You were very concerned with when your birthday started and ended. When your party ended, you asked, “I’m not three anymore?” And when you woke up the day after your birthday, you demanded to know whether your happy birthday banner was still hanging up, because if not, your birthday would be over.

Sometimes you drive us crazy with endless questions and demands, and an inability to sit still, but mostly we find ourselves staring at each other incredulously, or laughing out loud, speechless with our awe and love for whatever you just said or did.

You are a sweet helper with your sister and I can’t wait to see you two grow together. You are the least picky eater EVER. You don’t like having your hair touched or going to bed. You love books and are a whiz at puzzles.

There are times I’m short with you, or unfair, and I know I screw up all the time. There are moments I cry when I think back on how I could have done better, and wonder if I let you down. Because you are my world, and every day I want to be better, and do more, for you. You have my whole heart.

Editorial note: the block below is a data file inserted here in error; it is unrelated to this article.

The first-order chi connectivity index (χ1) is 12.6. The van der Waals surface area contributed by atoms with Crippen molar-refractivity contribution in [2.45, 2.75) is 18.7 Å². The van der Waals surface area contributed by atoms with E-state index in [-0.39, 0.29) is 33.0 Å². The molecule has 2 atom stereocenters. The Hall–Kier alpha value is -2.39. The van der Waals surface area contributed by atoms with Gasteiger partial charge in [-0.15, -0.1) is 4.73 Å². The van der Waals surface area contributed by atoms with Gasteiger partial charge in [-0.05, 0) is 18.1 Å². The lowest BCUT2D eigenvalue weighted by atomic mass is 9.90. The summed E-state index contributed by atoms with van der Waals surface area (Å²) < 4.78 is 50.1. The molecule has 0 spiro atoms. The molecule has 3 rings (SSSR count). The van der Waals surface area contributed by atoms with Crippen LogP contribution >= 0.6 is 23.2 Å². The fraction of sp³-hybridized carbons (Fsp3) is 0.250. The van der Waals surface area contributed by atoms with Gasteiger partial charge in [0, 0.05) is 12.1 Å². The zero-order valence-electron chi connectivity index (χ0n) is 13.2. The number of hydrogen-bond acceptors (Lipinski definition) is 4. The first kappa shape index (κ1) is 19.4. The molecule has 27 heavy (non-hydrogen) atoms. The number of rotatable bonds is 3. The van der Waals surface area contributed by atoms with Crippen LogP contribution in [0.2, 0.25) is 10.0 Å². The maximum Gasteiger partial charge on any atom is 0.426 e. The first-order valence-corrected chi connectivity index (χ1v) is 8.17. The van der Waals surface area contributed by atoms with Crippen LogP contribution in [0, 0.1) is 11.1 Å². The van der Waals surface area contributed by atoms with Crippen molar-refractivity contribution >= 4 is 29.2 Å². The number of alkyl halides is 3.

You are our everything. Happy third birthday, Lila Bear.

I’m in a glass case of emotion!

Next week Lila will enter her next room at our wonderful preschool, and these transitions only seem to get harder. Each year we grow more attached to our teachers, and more grateful for the role they play in our daughter’s growth. But most poignantly, we grow more aware of how quickly time is passing. How many stages are flying by before our eyes. How we’re still needed every day, but not the same way we were even a few months ago.

There may or may not have been a gaggle of crying moms in the classroom this morning. Lots of feelings going on. And I’m particularly “feely” right now. Preschool transitions, going back to work, post-partum hormones up the wazoo. Not bad feelings, just lots of them, enough to make me quote Ron Burgundy a few times a day.


While it’s personal, I’m sharing what I wrote to Lila’s teachers this week, mostly so that she can read this in 30 years and recognize that there were some pretty special people in her life from years she may not even remember. These teachers are incredible.


It’s hard to believe Lila’s year in this class is ending, and even harder to explain to all of you how incredibly grateful we are for your love, nurturing, patience and support. There are honestly no words to appropriately thank you for the pivotal role you’ve played in the development of our daughter, and we will always be thankful to you and think of you like family.